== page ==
We’ll ask, ‘What sort of life constitutes human flourishing?’ (That is, your human flourishing.) We’ll let our own thinking surface; we allow our own solutions to be found. And we think aloud, together, making the dialogue itself a guarantor against self-deception. We dare to finish our thoughts. There will be active listening, mirroring, and curiosity. Clarification and loosening of knots. Some tying too, maybe.
Karl Popper once said,
Every discovery of a mistake constitutes a real advance in our knowledge … We can learn from our mistakes. This fundamental insight is, indeed, the basis of all epistemology and methodology, for it gives us a hint how to learn more systematically, how to advance more quickly.
We could work with that.
“The true meaning of life,” wrote Viktor Frankl, “is to be discovered in the world” rather than ‘within’ you, or within some closed system. To find it, we must experience, create, and engage with the world – but we won’t all do it in the same way. To establish one’s own best way of interacting with the world requires work on both integrity and authenticity; inner experience and outward expression.
(To us at Filoprax, this type of work is in constant progress. Often delightful, at that.)
We’ll look for the seeds. The map and the track. A lantern if it gets a bit dark, or if we trip over some unformulated psychological history, for instance. We are by our very essence interpretative beings, as Hans-George Gadamer might have put it. He talked about the ‘fusion of horizons’ that can occur when we understand another person. Understanding, he said, is not something we create – it’s something that melts; fuses. The philosophical coach is trained in Socratic dialoguing, meaning searching for essentialities in a reflective, egalitarian way, so that we may see that spring brook of melted snow. We’ll look for the umbrellas too; the overarching principles. We’ll show, tell, suggest and stimulate. We’ll focus, like Gerd Achenbach said, on the life that strives to become thought. And we’ll be especially curious about anything that presents itself as correct, decided, final, given – in short, anything that evades inquiry.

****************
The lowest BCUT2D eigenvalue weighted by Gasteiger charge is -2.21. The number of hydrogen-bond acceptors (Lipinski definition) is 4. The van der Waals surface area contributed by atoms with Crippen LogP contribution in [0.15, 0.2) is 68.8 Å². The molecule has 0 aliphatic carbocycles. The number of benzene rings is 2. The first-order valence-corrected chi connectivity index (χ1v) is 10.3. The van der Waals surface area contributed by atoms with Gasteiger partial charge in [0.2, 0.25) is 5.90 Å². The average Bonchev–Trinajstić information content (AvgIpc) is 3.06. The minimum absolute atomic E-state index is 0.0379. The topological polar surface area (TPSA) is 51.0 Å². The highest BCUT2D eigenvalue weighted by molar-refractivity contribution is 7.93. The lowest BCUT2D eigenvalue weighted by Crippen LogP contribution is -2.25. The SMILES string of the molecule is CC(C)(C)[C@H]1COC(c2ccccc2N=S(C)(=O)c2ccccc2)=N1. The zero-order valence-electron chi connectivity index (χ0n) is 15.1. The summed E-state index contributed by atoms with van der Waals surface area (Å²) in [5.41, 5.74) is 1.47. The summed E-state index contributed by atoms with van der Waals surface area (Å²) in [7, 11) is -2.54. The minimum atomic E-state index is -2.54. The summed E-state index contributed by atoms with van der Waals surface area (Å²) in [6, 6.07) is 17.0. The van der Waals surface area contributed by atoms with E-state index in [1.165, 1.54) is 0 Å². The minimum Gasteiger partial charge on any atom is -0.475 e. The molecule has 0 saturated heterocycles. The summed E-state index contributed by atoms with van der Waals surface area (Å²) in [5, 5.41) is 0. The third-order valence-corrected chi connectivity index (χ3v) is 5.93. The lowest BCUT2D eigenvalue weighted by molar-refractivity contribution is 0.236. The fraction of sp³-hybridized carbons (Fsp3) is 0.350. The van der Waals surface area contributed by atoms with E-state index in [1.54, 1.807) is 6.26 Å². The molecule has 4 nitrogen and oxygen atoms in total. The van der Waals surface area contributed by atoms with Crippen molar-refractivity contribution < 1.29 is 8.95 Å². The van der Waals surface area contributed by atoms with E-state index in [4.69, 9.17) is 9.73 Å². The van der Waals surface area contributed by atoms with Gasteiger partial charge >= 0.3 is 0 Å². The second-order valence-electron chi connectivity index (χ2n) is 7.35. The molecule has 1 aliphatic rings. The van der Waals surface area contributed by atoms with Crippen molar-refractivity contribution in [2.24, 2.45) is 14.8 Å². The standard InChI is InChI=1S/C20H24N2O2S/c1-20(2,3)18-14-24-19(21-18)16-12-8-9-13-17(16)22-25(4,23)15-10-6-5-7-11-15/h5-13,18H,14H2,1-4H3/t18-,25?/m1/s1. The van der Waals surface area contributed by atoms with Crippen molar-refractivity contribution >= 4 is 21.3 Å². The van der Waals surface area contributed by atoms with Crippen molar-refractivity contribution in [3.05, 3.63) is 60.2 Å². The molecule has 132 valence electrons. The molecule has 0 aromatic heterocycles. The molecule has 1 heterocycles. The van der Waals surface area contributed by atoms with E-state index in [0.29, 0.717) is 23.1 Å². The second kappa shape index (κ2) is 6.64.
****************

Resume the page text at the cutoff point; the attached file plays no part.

(Those things are always among philosophers’ favorite interests.)
Practicing philosophy in coaching and mentoring is permitting and holistic – we practice rigor and aim for lucidity in all that we do. We wander. We go by trial and error. Emotions, for instance. We’re not doing therapy, but surely our emotions are telling us something. Possibly something very important. “An emotion,” writes Robert Solomon, “is a self-aware engagement in the world.” He continues, “What characterizes … most emotions is their intelligence, their insight, their attunement to the world.” Indeed!
Emotions are not just phenomena to be analyzed and understood; they lie at the very heart of ethics, determining our values, focusing our vision, influencing our very judgment, giving meaning to our lives.
A strong emotion is an indication that a situation requires some looking into. Do you feel grief, rage, anxiety? Might we then ask, ‘Which life goals, right now, do you feel prevented from reaching’ – what are these emotions telling you? Even unpleasant emotions can be viewed as friends on a mission to help you out.